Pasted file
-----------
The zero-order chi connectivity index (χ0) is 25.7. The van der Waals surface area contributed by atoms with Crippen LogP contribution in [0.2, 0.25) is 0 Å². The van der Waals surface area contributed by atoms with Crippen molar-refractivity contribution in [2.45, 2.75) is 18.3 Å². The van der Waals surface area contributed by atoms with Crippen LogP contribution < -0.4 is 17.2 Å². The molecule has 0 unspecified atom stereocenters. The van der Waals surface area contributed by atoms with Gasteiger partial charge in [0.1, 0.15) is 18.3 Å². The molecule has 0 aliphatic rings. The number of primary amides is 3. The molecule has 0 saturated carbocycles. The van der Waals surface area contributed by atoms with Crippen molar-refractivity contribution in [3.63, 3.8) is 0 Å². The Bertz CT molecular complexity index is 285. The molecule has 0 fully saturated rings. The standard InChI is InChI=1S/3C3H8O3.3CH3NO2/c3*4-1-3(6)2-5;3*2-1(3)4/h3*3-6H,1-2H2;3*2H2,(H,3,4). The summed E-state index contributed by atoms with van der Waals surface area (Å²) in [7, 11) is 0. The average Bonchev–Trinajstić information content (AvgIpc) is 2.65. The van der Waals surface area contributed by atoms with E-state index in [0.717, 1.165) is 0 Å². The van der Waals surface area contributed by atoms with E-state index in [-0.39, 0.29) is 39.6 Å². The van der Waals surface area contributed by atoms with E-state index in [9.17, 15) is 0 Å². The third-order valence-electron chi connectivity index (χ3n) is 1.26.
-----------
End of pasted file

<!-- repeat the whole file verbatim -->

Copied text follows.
The zero-order chi connectivity index (χ0) is 25.7. The van der Waals surface area contributed by atoms with Crippen LogP contribution in [0.2, 0.25) is 0 Å². The van der Waals surface area contributed by atoms with Crippen molar-refractivity contribution in [2.45, 2.75) is 18.3 Å². The van der Waals surface area contributed by atoms with Crippen LogP contribution < -0.4 is 17.2 Å². The molecule has 0 unspecified atom stereocenters. The van der Waals surface area contributed by atoms with Gasteiger partial charge in [0.1, 0.15) is 18.3 Å². The molecule has 0 aliphatic rings. The number of primary amides is 3. The molecule has 0 saturated carbocycles. The van der Waals surface area contributed by atoms with Crippen molar-refractivity contribution in [3.63, 3.8) is 0 Å². The Bertz CT molecular complexity index is 285. The molecule has 0 fully saturated rings. The standard InChI is InChI=1S/3C3H8O3.3CH3NO2/c3*4-1-3(6)2-5;3*2-1(3)4/h3*3-6H,1-2H2;3*2H2,(H,3,4). The summed E-state index contributed by atoms with van der Waals surface area (Å²) in [7, 11) is 0. The average Bonchev–Trinajstić information content (AvgIpc) is 2.65. The van der Waals surface area contributed by atoms with E-state index in [0.717, 1.165) is 0 Å². The van der Waals surface area contributed by atoms with E-state index in [-0.39, 0.29) is 39.6 Å². The van der Waals surface area contributed by atoms with E-state index in [9.17, 15) is 0 Å². The third-order valence-electron chi connectivity index (χ3n) is 1.26.